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Ukraine’s Clashing Atomic Fuel Dilemmas

To keep the lights on, Kyiv needs Western help and possibly new nuclear leadership

6 min read

Illustration of wireframe nuclear reactors and electricity pylons with a yellow cast and blue triangles.

Last Friday Ukrainian transmission grid operator Ukrenergo marked one year of war with a hopeful milestone—two straight weeks without rolling blackouts. For sure, some cities at the front suffered outages. But the big picture was clear: Power engineers had delivered the grid through the worst of the winter and Russia’s onslaught, including hundreds of missiles and drones fired at Ukraine’s energy system.

However, a new energy challenge looms over the months and perhaps years ahead: keeping Ukraine’s nuclear power plants running.

Nuclear energy has fallen off the radar screen since September, when the Russian-occupied Zaporizhzhia nuclear plant finally shut down. But Ukraine’s reliance on the three nuclear plants still operating—as well as their vulnerability—has never been higher.

A letter from a prominent member of Ukraine’s nuclear establishment warns of an “emerging critical situation” with “catastrophic” implications for Ukraine’s defense.

Ukraine has lost 75 percent of its coal- and gas-fired power plants, and Zaporizhzhia was its largest nuclear generator. That leaves Ukraine extraordinarily dependent on the three remaining nuclear power stations—the Rivne, Khmelnytskyi and South Ukraine plants. Before the invasion, those plants’ nine reactors supplied one-quarter of Ukraine’s electricity. Now they provide at least half.

The nuclear plants face a perpetual threat of Russian attack, as well as damage to their turbine generators when Russia’s persistent bombardment of substations causes AC power fluctuations. Power glitches tossed one of Khmelnytsky’s units offline last month.

Keeping reactors fueled may pose an even bigger challenge. Ukraine is running short of fresh fuel, which must be swapped in in every 12 months. Meanwhile, spent fuel backing up at the plants is complicating those swaps.

Petro Kotin, CEO of Ukraine’s state-owned nuclear power company, Energoatom, brushed aside fuel concerns in January, telling Bloomberg that Ukraine has “several years’ worth of fuel” on hand. But his reassurances have faced pushback.

One Ukrainian nuclear expert says only “extraordinary measures” can keep Ukraine from losing thousands of megawatts of nuclear output. Another, a former secretary of Ukraine’s parliamentary energy committee, Victoria Voytsitska, was in Washington, D.C., this week pleading for help from Congress and federal agencies to secure Ukraine’s fuel supply.

Voytsitska’s message is that Ukraine is running out of time: “Our ability to survive and win this war is directly linked [to] and dependent on...generating enough electricity.”

Catastrophic shortfalls ahead?

Refueling concerns began spreading thanks to a letter written last month by Nikolai Steinberg, an éminence grise of Ukraine’s nuclear energy establishment, who was once chief engineer at Chernobyl and a governing director of the International Atomic Energy Agency. Steinberg’s letter, circulated to colleagues and seen by IEEE Spectrum, warns of an “emerging critical situation” with “catastrophic” implications for Ukraine’s defense.

Ukraine and most other European countries with Russian-design reactors use fuel from the Moscow-based nuclear-energy giant Rosatom. Pittsburgh-based Westinghouse Electric is their only alternative fuel supplier, and demand far outstrips its supply.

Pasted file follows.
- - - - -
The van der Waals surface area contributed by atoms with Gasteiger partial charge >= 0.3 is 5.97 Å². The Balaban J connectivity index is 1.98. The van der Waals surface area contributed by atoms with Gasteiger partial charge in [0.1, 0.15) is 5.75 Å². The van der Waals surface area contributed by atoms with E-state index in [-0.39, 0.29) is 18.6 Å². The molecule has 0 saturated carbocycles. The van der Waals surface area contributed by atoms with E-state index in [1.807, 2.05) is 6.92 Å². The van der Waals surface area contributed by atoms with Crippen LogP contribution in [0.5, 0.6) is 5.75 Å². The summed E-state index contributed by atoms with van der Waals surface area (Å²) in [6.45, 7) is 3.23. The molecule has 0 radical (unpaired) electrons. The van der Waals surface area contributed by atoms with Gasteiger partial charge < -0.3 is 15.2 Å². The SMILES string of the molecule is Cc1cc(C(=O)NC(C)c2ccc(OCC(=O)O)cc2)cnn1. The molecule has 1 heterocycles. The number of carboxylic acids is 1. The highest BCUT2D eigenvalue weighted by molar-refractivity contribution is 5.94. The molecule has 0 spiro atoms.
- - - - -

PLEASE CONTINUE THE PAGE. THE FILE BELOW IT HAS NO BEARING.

Steinberg based his concerns on an assessment by Ukrainian nuclear experts that reviewed fuel availability from Westinghouse, as well as equipment needed to upgrade reactor controls and instrumentation to use that fuel.

One former Energoatom official is already under house arrest for allegedly fraudulent power sales in 2020.

“Our staff has relevant experience. The question is the availability of components,” stated Steinberg in an email exchange with IEEE Spectrum last week.

Steinberg’s letter states that, without the required supplies, Energoatom stands to lose 2,400 megawatts of nuclear generating capacity this year, and a further 4,000 MW in 2024.

Pavlo Pavlyshyn, former director of the Rivne Nuclear Power Plant, calls Steinberg’s warning “important.” Now deputy mayor of nearby Varash, Pavlyshyn says the fuel on-site will sustain only one of its two 440-MW reactors this year.

Westinghouse makes fuel for Ukraine’s 1,000-MW plants, but it must revive a plant in Sweden to supply Rivne’s smaller reactors. That fuel isn’t expected to begin shipping until early 2024. Plus, it was designed for a slightly different kind of reactor and therefore must first be cleared for use at Rivne.

Energoatom insists that all of its nuclear power units will be “supplied” with Westinghouse fuel “starting from 2024.”

And then there’s the overcrowding at reactor fuel pools. That congestion could still stall the refueling effort, even if Energoatom efficiently upgrades and relicenses its reactors and Westinghouse delivers sufficient fuel in time.

Historically, Energoatom maintained free pool space by shipping partially cooled fuel to Russia for processing every time it added superheated fuel to a pool. But it paused fuel removals in anticipation of a storage facility under construction at Chernobyl, beside the Belorussian border north of Kyiv. “Almost no spent fuel was removed for several years,” said Steinberg.

A building with blue drum containers to the left.Spent fuel storage containers are seen at Chernobyl.Energoatom